How to report your boss.

Knowing you need to report your boss is one thing — but how do you actually do it? It can be an intimidating process, after all, and one that demands some delicacy. So, you’re wondering, how do I complain about my boss without getting fired?

1. Go to your boss first.

Going to your boss is often the first step, although, as we’ve discussed, this may not always go the way you want it to. It’s also okay to skip this step if you have reason to believe your boss will retaliate, the behavior will escalate or it makes you very uncomfortable. For example, if your manager has sexually harassed you, it’s understandable that you don’t want to be in a room alone with them.

If you do discuss it with them, do so in private, unless you have a colleague who has also been affected by the behavior and wishes to join you. Plan out what you’re going to say beforehand, and stick to the actions rather than the person themselves. Otherwise, they’ll likely get defensive. You may want to ask your boss’s manager to join you if you’re uncomfortable or go straight to them if the behavior is particularly upsetting or egregious.

2. Document everything.

Keep careful records of your boss’s actions, including what they said and did at specific times. Write everything down, describing what happened and who was involved. If you take legal action down the line, your documentation could become important evidence. Even if you’re just going to HR, your notes will help paint a clear picture of what’s been going on.

Try to find other people who can attest to your boss’s behavior. This, too, will allow you to present a stronger case. Perhaps a colleague witnessed your boss berating or harassing you or experienced it themselves and is willing to speak up.

3. Go to HR. 

Your next stop (or perhaps your first) is HR. You may ask them to keep the matter confidential, but often, they’ll have to address the issue with your boss in order for anything to change. If you’re part of a union, you should talk to your union representative, too, and they’ll likely be present in the meeting with HR.

What happens next depends on the situation, your company and the HR team. Hopefully, HR will handle it appropriately, taking action against your manager as the situation warrants, whether it’s putting them on probation or even firing them. But they may not handle it as well as you hope and could even make the situation worse, so be prepared.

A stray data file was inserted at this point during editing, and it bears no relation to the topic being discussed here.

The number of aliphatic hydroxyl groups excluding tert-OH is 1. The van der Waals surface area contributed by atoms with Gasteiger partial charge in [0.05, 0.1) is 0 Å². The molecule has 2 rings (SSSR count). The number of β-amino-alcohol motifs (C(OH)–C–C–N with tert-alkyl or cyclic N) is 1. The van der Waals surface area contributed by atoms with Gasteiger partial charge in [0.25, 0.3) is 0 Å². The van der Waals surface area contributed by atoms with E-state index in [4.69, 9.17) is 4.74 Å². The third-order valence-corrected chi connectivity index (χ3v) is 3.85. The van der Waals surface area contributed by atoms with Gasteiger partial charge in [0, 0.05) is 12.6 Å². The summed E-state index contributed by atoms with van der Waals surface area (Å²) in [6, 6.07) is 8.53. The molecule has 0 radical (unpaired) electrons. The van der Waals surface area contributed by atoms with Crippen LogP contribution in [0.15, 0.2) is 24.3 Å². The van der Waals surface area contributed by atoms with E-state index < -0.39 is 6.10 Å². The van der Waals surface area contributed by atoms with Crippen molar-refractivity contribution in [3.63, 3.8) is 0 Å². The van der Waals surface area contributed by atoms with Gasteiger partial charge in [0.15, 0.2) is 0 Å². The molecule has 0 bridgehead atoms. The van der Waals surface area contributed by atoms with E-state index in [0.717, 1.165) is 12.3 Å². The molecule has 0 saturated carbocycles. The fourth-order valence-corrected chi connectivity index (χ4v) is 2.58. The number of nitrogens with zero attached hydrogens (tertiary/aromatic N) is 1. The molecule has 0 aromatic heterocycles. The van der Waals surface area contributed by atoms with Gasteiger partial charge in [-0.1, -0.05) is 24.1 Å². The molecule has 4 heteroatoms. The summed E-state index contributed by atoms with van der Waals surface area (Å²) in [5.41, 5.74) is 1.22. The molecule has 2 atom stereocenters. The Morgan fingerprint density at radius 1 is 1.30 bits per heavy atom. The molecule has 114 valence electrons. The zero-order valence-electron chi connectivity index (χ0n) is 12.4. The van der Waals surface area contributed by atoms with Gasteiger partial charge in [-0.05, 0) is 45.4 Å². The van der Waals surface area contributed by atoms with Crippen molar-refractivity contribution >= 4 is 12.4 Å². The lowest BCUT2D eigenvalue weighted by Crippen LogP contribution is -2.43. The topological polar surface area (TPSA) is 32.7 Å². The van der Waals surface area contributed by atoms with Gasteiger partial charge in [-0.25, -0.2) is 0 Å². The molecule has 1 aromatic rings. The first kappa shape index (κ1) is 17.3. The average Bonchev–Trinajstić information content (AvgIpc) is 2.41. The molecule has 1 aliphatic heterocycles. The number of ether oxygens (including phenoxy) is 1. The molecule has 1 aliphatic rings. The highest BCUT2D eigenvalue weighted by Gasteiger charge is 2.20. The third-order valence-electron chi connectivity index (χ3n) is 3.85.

4. Seek legal counsel.

If you’ve taken the above steps and nothing has changed, you may want to talk to an employment attorney, especially if you’ve experienced harassment or discrimination or otherwise been subject to or witnessed illegal behavior. Be careful about talking to anyone in your company’s legal department — they represent your employer, not you. Instead, speak to an outside attorney who can advise you on the next steps.

What to expect when reporting

Before you report your boss, look up the procedure for doing so. It should be clearly outlined in your company handbook, probably according to the violation. Follow the procedure for reporting the incident(s) as much as you’re comfortable doing so; it’s likely to go more smoothly (as much as possible in these situations) if you do, although there may be some circumstances under which that’s just not possible. 

How can a manager get fired? If that’s what you’re hoping for, it’s important to temper your expectations. Many employers will protect high-level employees, even if what they’re doing is clearly wrong. Be prepared for HR to administer a slap on the wrist, if that, to your boss. In some cases, your boss may be fired because of what they’ve done, but it’s important to understand that this won’t always happen. You also shouldn’t expect confidentiality even if you ask for it. These things almost always have a way of coming out. 

You may experience retaliation from your boss or other colleagues — bullying and even harassment, for example. You can also be dismissed. While this is illegal, some employers may claim the dismissal has nothing to do with what you’ve reported. This is why it’s important to document everything and seek legal counsel if necessary.

When you should leave vs. attempting to resolve the situation

In a perfect world, you’ll report the incident and the behavior will be corrected with no consequences to you. But often, that won’t be the case. Even if you’re boss is reprimanded or fired, you may continue to experience retaliation and a hostile work environment. And if you have to continue working for your toxic boss, things could get even worse.

Whether you choose to stay depends on your level of comfort. If the situation is unbearable, it’s probably time to call it quits, even if you don’t have another job lined up

The 2017 Mind the Workplace report by The Faas Foundation and Mental Health America found that 63% of workers reported that their workplace stress took a significant toll on their mental health. If your work life is adversely affecting your mental health or personal life, that’s a good reason to resign.